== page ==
It can improve accreditation. By providing clear, consistent and unambiguous information about who wrote something, who published it, when it was published, where it was written etc. then the producer gets better credit, and the person reading has the tools to judge its credibility.

It can make searching really smart. Let’s say you wanted to search for all the composers who worked in Vienna  between 1800 and 1875. Right now that’s pretty tricky – or at least it might take a bit of digging to work out. But if the information was published in linked data format you could just search for all composers who worked in Vienna between 1800 and 1875. Because the web itself becomes a sort of distributed database.

Finally, but perhaps most importantly, linked data can create an environment that enables innovation and the creation of new services. Suddenly it becomes possible to build really smart stuff based on the way in which things are linked together. The BBC’s World Cup site did just this in the summer of 2010. Publishing huge amounts of information – more than any team of journalists could put together themselves – sourced from lots of different places. The New York Times has now publishes in linked data and encourages people to build new stuff to leverage it. There is a tutorial for building a web app to show NYT coverage of a school’s alumni, for example – see a finished app here.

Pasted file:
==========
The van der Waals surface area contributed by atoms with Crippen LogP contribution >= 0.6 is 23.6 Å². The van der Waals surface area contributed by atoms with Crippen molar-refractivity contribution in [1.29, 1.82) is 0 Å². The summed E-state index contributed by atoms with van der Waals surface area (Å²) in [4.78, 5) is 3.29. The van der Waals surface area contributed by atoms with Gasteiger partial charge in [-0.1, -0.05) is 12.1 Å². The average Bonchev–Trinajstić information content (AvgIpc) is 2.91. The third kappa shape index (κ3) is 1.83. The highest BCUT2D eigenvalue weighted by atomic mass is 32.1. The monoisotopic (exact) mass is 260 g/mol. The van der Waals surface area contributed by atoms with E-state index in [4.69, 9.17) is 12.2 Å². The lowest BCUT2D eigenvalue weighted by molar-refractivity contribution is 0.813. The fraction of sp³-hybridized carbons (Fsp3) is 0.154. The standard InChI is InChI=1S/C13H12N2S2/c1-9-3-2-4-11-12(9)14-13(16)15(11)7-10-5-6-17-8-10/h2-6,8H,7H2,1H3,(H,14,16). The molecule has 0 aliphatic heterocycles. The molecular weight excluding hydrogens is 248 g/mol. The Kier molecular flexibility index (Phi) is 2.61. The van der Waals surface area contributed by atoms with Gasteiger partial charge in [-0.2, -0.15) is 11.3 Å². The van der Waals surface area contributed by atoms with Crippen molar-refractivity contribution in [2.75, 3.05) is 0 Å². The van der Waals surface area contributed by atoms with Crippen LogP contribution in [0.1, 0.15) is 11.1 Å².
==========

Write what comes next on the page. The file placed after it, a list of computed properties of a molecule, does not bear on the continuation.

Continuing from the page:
Other companies are starting to use linked data and other semantic information to build recommendation engines (like GetGlue). People can start adding value to data that you would never have thought of.

A final warning

The basic premise of linked data is wonderfully simple. You link discrete things together in such a way that we know the relationship between them (subject-verb-object). Once linked, the web then starts to have an artificial intelligence of its own.

But putting this basic premise into action is more complicated. Publishing in linked data for the first time is not for the faint hearted (we now publish journalisted.com in linked data so learnt for ourselves how complex it can be). You can find yourself quite quickly mired in the intricacies of linked data formats, vocabularies and many acronyms.

Though there are ways to move towards linked data without plunging in head first. Just publishing structured metadata is a very good start (for which there are various plugins for open source CMSs like WordPress). Microformats are also a much easier entry point for those wanting to introduce some metadata to what they publish (e.g. hNews for news).

Linked data is remarkable. It’s also a little scary. But the sooner people understand its potential and start making their information more ‘semantic’, the healthier and more navigable the web will be.

Written by Martin Moore

December 17th, 2010 at 1:24 pm